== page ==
The bulky, white boats wallow at the docks. Their bellies swell
with tourists, lured by exotic dreams, the siren songs of Captain
Corelli in Cephalonia and la dolce vita in Italy. Many travelers
see Patras as a dim station a smear of ticket booths and cheap
cafes, a grungy working port no more than a stopping place en route
to somewhere else.
But Greece’s third largest city has blossomed into a sophisticated
center, adorned with leafy arcades, vibrant squares and
neoclassical architecture. Cafes, tavernas and bars sprawl into
Patras’ broad streets. Business is brisk. Boutiques gleam on every
corner, peddling chic clothing and dazzling chrome gadgets.
Small wonder the European Union is honoring this hot spot in 2006.
Patras is the third Greek Capital of Culture, following in the
footsteps of Athens and Thessalonica. The plan inspired by Hellenic
muse Melina Mercouri, the late actress and activist is to sponsor
events ranging from classical drama to graffiti exhibitions.High Jinx and High Spirits
Patras’ renown is partly due to its carnival. One of the
world’s largest after Venice and Rio de Janeiro, it attracts some
half a million people mid-January to mid-March. The Treasure Hunt
remains a highlight: Hundred-strong teams many with goofy names
like “Blue Flames” or “Golf Sexperience” comb the city for hidden
prizes. Balls and concerts abound as well, along with a confetti
fight and “chocolate war.” Karnavalos, the king puppet, leads the
final, wild procession on the day before Orthodox lent. After a
solemn farewell, he is burnt on the city pier, as fireworks light
up the night sky.
Also in Patras, the “nymph of the Patrasikos” lies on the northern
coast of the Peloponnesus, close to the ancient sites of Delphi,
Epidaurus and Olympia. Settled around 1100 B.C., this rich coastal
area fell to the Romans a millennium later.
The first apostle, Andrew, introduced Christianity to Greece
there, and the Emperor Nero martyred him where the cathedral now
stands. Finished in 1974, St. Andrews houses up to 8,000
Archaeology buffs delight in the Roman Odeon, the most important
of its kind after Athens’ Theater of Herod Atticus. Reconstructed
and swathed in marble, it still hosts summer performances.
Patras’ castle dominates the hillside nearby. The massive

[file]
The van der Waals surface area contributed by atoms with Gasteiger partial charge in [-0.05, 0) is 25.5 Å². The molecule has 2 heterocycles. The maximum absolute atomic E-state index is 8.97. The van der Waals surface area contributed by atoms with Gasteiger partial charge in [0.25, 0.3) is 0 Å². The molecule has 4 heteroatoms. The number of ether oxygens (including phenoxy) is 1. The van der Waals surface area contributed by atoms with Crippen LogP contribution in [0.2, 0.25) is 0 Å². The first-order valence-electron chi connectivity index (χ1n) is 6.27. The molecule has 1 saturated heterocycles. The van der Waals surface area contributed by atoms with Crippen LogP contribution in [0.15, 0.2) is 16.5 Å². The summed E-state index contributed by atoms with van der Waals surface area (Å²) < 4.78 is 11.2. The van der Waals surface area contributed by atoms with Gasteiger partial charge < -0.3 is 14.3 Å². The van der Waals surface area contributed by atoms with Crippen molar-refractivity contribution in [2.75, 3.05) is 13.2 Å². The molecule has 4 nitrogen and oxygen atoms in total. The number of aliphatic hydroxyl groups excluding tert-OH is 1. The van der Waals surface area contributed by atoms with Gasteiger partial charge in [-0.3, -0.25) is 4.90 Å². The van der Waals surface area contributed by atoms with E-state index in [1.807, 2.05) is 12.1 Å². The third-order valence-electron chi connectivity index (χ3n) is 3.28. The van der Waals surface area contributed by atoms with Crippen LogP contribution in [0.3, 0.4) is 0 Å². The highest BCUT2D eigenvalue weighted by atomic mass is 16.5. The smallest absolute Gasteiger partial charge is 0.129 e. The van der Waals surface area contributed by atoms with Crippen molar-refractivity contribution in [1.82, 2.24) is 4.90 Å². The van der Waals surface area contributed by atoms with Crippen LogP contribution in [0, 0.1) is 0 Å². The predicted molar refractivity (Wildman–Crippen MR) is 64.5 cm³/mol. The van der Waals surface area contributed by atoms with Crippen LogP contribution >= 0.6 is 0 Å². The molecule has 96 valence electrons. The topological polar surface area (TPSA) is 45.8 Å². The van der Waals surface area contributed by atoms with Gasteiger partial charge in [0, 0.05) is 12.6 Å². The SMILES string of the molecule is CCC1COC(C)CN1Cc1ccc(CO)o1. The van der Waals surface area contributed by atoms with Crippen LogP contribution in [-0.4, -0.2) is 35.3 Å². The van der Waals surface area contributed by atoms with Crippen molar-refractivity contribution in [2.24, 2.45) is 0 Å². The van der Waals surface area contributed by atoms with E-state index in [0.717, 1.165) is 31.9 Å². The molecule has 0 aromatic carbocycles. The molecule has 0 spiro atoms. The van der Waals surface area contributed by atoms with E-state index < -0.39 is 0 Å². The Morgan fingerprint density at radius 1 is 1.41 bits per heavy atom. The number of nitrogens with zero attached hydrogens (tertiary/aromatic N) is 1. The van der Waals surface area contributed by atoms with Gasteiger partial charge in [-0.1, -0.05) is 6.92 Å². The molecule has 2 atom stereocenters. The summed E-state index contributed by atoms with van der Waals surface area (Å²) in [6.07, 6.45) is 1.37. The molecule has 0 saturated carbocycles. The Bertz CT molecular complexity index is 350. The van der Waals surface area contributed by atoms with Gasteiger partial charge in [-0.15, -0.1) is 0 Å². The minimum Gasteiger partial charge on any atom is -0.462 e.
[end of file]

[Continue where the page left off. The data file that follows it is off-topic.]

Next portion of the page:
fortress, built in the 6th century over the ancient acropolis, was
used until World War II. The site is now a rambling, shady park
with views of Zante and Cephalonia. A wild swath (known as
dasyllio, the small forest) stretches west. To the east lies
Plateia Psila Alonia, the “balcony of Patras.” Locals gather there
by the slender palms and splashing fountain to sip coffee and watch
the port below.
Intrepid travelers venture farther uphill to the Achaia Clauss
winery, where sweet, purple Mavrodaphne is made. Gustav Clauss, a
Bavarian, founded the wine estate in 1861. The stout walls and
towers were not for show but to ward off bandit attacks. Now
Clauss’ blends are more likely to attract celebrities than
brigands. Franz Liszt, Aristotle Onassis and Margaret Thatcher all
visited the “imperial cellar,” home to 128 rare barrels worth
millions of dollars.
The winery is an unexpected gem, like the city itself. Patras will
never distract from its sirens, Italy and the Ionian Islands, but
perhaps tourists might give this neglected nymph a chance to shine.
Patras is a smooth, pleasant drive from Athens, about 130 miles
along the coastal E65 highway. Greece’s second largest port
services the Ionian Islands and Italian destinations, such as
Brindisi, Ancona, Bari and Venice.
Clients can climb the 193 steps crowning Agiou Nikolaou to Patras’
castle (26-1062-3390; closed Monday). The Roman Odeon lies on the
corner of Germanou and Sothriadou streets (26-1022-0829; closed
Travelers can also visit the Achaia Clauss Winery, a 10-minute
drive outside town on Patron-Clauss Avenue (2610-368100).
European Capital of Culture festivities
Patras Carnival information
Patras Tourism Information